I just came across an article where they said that sodium fluoride is not quencher (in the context of fluorescence). Why is NaF not a quencher but NaBr is one?

  • $\begingroup$ quencher is any species that decreases the intensity of fluorescence when photochemically atoms collide $\endgroup$
    – kibet
    Nov 21, 2023 at 11:57

2 Answers 2


A fluorescence quencher is any species that causes your fluorophore to stop fluorescing. There are several ways this can happen, but there are two broad categories: chemical reactions and energy transfer. I will give simple examples of each category below. However, which method is operating is going to depend on the fluorophore. Bromide and fluoide will not behave the same way with every fluorophore. Some might be quenched by fluoride and not bromide. Some might be quenched by both. Some might be quenched by neither.

However, in the case of the specific fluorophore in the article, it is quenched by bromide and not be fluoride. The article likely provides an explanation or hypothesis about this behavior, or it cites something that does. Likely this article then is about a selective sensing application. Since bromide turns the sensor off (quenches fluorescence) and fluoride does not, the sensor is selective for bromide over fluoride.

Quenching by chemical reaction

Any chemical reaction will change the relative energies and energy spacing of the frontier molecular orbitals, which could lead to quenching. This chemical change could be something irreversible like oxidizing or reducing the fluorophore (probably not what is happening here). Other chemical reactions are possible, and it could be that bromide reacts and fluoride does not.

This change could also be a reversible one, like protonation/deprotonation, ligand binding, etc. If the fluorophore in your article is a transition metal complex, than it could be quenched by complexation with bromie anion (which displaces some ligand that has charge-transfer absorption/fluorescence with the metal). Fluoride might not do this.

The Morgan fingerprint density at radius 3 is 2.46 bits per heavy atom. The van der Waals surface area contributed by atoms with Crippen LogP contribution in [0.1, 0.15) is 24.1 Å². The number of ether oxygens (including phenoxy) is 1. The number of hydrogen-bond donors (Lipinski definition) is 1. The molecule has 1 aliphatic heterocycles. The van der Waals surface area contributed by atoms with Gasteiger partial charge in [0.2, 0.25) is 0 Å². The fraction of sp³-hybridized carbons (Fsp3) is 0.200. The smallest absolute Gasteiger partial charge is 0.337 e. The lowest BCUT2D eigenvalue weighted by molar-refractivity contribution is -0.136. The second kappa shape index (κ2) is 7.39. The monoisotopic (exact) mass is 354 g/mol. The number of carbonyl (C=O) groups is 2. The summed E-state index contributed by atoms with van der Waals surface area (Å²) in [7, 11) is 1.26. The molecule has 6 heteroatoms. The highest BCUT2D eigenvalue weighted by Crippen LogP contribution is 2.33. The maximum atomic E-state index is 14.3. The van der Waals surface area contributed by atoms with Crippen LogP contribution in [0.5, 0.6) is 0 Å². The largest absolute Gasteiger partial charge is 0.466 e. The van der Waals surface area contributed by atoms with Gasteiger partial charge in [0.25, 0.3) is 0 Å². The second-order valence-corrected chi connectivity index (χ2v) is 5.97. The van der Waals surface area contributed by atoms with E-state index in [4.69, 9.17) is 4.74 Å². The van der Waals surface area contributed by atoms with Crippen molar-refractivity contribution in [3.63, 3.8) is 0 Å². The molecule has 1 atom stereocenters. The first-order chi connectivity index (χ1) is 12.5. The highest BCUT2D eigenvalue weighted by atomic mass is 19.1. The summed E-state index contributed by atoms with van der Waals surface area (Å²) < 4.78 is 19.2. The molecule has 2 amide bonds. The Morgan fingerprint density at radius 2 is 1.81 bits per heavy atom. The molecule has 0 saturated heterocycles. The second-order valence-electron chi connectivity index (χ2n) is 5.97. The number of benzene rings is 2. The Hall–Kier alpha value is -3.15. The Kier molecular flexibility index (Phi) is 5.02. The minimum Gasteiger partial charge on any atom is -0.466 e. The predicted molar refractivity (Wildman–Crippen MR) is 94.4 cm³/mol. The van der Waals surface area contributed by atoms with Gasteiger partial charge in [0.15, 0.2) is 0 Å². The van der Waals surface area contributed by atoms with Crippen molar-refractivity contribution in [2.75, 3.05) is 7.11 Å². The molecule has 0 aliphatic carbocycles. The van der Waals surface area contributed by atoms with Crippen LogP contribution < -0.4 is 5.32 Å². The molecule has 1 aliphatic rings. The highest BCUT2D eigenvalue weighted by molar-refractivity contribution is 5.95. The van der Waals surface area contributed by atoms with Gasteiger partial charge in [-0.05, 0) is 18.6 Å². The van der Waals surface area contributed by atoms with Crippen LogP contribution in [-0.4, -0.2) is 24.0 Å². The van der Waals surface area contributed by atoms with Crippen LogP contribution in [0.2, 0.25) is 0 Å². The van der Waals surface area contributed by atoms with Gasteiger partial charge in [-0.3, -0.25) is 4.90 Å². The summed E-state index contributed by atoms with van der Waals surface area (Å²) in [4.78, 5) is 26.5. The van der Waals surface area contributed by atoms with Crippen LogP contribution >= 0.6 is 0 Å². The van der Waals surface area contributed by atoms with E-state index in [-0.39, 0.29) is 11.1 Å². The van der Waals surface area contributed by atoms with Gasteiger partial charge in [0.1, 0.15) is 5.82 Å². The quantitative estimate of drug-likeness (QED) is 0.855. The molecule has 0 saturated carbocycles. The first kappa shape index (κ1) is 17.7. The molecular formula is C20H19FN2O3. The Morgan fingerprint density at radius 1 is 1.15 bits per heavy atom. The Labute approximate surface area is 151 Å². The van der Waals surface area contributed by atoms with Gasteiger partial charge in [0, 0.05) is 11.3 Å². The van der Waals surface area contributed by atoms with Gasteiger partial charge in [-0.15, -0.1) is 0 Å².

This behavior could be more complex. Perhaps the fluorophore only fluorescences in the presence of some analyte. Maybe bromide reacts with the analyte (and fluoride does not) or bromide competes with the analyte but does not promote fluorescence.

Quenching by energy transfer

Fluorescence works as follows. The fluorophore absorbs a photon and is excited from its ground state to its excited state. When the excited state relaxes back to the ground state it emits another photon.

Fluorescence can be quenched if the excited state can be intercepted. An example is as follows. You have a system with your fluorophore and another molecule. Your fluorophore has a smaller HOMO-LUMO gap than this other molecule, so the fluorophore selectively absorbs photons of a certain frequency range and is excited. However, if the other molecule has a lower energy excited state than your fluorophore, then energy transfer can occur between them if they are close. Now your fluorophore is back in its ground state and the other molecule is in its excited state. If this molecule does not fluoresce, then fluorescence is quenched. This is probably not happening in your example. Note this phenomenon can be given various names like "resonance energy transfer" or "Forster energy transfer."